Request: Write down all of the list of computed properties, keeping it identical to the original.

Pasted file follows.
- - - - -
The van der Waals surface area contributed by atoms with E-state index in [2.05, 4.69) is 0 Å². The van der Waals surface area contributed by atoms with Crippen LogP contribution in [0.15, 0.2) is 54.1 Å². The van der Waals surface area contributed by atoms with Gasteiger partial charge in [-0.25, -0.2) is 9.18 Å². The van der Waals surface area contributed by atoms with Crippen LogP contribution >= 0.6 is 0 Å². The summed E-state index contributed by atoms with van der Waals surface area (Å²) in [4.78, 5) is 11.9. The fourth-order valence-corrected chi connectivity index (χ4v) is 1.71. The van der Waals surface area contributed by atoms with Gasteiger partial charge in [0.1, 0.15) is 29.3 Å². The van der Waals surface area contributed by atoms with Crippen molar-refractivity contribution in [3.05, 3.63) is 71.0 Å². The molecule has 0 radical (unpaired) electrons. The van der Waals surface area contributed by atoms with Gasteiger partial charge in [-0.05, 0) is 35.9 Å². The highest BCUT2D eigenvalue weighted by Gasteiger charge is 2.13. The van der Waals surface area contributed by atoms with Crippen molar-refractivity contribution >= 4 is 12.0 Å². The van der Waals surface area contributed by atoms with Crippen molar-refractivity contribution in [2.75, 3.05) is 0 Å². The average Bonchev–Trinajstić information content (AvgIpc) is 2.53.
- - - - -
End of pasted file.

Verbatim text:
The van der Waals surface area contributed by atoms with E-state index in [2.05, 4.69) is 0 Å². The van der Waals surface area contributed by atoms with Crippen LogP contribution in [0.15, 0.2) is 54.1 Å². The van der Waals surface area contributed by atoms with Gasteiger partial charge in [-0.25, -0.2) is 9.18 Å². The van der Waals surface area contributed by atoms with Crippen LogP contribution >= 0.6 is 0 Å². The summed E-state index contributed by atoms with van der Waals surface area (Å²) in [4.78, 5) is 11.9. The fourth-order valence-corrected chi connectivity index (χ4v) is 1.71. The van der Waals surface area contributed by atoms with Gasteiger partial charge in [0.1, 0.15) is 29.3 Å². The van der Waals surface area contributed by atoms with Crippen molar-refractivity contribution in [3.05, 3.63) is 71.0 Å². The molecule has 0 radical (unpaired) electrons. The van der Waals surface area contributed by atoms with Gasteiger partial charge in [-0.05, 0) is 35.9 Å². The highest BCUT2D eigenvalue weighted by Gasteiger charge is 2.13. The van der Waals surface area contributed by atoms with Crippen molar-refractivity contribution >= 4 is 12.0 Å². The van der Waals surface area contributed by atoms with Crippen molar-refractivity contribution in [2.75, 3.05) is 0 Å². The average Bonchev–Trinajstić information content (AvgIpc) is 2.53.